A survey of 1,200 men and women in the U.S. has unveiled some differences in how gender influences your response to a data breach. A Brand Perception Survey recently conducted by Alertsec, a cloud-based encryption firm, determined that men are far more likely to sever ties with the hacked merchant.
Overall, the survey’s numbers are unsettling for companies like Yahoo, which last week confirmed the largest known data breach in history with over 500 million records compromised. In Alertsec’s study, 17% of men and 11% women said their trust would be permanently lost after such a breach.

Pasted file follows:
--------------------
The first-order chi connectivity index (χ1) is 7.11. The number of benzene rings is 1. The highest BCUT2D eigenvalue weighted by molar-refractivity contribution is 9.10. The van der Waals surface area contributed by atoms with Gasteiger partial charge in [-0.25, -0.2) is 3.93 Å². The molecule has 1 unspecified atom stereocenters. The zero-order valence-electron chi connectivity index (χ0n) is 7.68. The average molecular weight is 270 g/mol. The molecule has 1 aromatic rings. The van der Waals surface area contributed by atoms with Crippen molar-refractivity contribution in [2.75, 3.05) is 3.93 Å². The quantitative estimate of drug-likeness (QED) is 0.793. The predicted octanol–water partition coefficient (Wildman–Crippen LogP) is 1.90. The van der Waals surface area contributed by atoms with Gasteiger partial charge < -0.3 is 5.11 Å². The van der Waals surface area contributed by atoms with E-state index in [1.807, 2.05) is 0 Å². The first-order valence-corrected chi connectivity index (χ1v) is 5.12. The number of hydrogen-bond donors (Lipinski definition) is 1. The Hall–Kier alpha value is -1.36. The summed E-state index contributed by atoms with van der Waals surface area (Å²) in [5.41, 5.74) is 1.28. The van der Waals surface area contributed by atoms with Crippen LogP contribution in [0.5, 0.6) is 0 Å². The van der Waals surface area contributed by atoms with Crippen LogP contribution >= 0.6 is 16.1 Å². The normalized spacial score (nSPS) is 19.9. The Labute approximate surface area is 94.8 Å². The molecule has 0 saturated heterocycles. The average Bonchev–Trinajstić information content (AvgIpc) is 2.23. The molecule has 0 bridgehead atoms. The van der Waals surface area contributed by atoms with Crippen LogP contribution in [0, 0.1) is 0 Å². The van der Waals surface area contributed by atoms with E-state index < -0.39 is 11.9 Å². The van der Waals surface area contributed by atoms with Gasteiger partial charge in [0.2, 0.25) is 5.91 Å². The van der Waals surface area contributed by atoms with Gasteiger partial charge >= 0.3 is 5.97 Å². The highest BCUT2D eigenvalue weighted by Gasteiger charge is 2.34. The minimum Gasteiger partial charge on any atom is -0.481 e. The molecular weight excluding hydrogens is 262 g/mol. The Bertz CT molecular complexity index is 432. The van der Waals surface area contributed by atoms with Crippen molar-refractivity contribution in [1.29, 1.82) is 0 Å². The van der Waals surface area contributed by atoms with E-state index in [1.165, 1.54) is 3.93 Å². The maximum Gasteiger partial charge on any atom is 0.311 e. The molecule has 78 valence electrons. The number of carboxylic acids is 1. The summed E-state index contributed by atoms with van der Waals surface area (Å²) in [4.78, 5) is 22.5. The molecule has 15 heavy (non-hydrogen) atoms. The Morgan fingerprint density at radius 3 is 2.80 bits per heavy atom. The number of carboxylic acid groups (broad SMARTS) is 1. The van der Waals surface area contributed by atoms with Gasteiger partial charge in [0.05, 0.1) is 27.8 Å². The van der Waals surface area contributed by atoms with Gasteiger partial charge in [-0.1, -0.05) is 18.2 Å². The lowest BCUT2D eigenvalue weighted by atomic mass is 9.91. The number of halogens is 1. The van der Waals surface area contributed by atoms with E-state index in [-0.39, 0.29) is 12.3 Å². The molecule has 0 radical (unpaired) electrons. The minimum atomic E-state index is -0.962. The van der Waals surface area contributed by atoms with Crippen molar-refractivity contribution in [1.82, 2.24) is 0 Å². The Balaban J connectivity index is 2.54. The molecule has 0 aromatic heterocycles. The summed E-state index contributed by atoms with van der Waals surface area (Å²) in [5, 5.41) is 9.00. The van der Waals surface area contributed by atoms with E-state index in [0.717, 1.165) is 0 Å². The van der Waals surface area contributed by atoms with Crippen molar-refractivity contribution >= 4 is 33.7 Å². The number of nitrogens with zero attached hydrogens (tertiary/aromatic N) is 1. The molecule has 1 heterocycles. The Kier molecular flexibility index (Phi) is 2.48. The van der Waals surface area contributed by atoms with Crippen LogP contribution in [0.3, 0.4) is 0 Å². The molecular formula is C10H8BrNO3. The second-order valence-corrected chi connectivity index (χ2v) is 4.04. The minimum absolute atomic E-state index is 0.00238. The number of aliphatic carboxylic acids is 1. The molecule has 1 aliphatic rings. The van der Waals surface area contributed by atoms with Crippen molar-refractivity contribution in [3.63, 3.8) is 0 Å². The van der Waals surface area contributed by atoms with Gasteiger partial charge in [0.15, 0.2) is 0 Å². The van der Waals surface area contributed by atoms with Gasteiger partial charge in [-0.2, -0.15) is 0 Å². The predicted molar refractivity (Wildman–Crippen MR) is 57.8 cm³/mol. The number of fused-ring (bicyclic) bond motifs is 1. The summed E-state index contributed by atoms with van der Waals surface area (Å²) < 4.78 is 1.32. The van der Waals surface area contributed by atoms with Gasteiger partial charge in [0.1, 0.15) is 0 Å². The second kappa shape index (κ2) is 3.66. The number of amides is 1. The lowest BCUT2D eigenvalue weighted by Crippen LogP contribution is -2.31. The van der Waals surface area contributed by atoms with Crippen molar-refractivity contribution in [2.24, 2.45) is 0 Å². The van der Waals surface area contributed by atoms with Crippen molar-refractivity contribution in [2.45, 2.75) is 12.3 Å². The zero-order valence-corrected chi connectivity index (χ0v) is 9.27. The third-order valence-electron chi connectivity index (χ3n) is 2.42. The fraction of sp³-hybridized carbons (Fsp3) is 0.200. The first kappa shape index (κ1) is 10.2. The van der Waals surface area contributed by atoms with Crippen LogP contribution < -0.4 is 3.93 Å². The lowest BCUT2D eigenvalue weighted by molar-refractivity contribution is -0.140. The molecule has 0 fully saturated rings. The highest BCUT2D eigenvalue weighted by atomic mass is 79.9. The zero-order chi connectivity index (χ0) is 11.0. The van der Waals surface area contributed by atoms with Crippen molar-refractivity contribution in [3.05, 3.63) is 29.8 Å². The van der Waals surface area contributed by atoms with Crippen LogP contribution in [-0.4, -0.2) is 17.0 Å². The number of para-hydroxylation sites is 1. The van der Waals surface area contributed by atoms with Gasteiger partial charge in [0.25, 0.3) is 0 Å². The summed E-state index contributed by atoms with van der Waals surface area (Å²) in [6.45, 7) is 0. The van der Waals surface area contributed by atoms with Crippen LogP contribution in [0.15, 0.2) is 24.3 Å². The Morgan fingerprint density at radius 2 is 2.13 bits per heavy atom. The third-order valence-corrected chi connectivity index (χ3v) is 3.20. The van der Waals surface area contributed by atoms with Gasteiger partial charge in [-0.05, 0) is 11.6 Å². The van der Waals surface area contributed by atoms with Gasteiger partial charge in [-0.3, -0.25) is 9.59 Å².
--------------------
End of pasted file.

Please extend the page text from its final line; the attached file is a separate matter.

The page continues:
Ebba Blitz, CEO of Alertsec, told online news outlet, CSO, “This is no surprise to me. People’s personal information is, in many ways, the key to their financial and psychological well-being. When a company has allowed their customers’ data to fall into the hands of criminals, the resulting lack of trust is difficult to repair.”
Men were over two times more likely to switch to a competitor after a breach. Sixteen percent of males said they’d abandon the brand after a breach compared to just 6 percent of women surveyed.
Roughly 35% of those surveyed indicated that they worry about their information and its potential misuse—even if they had no ties to the hacked firm—each time a breach like Yahoo’s hits the news. Only 3% of those surveyed indicated they are unfazed by data breaches.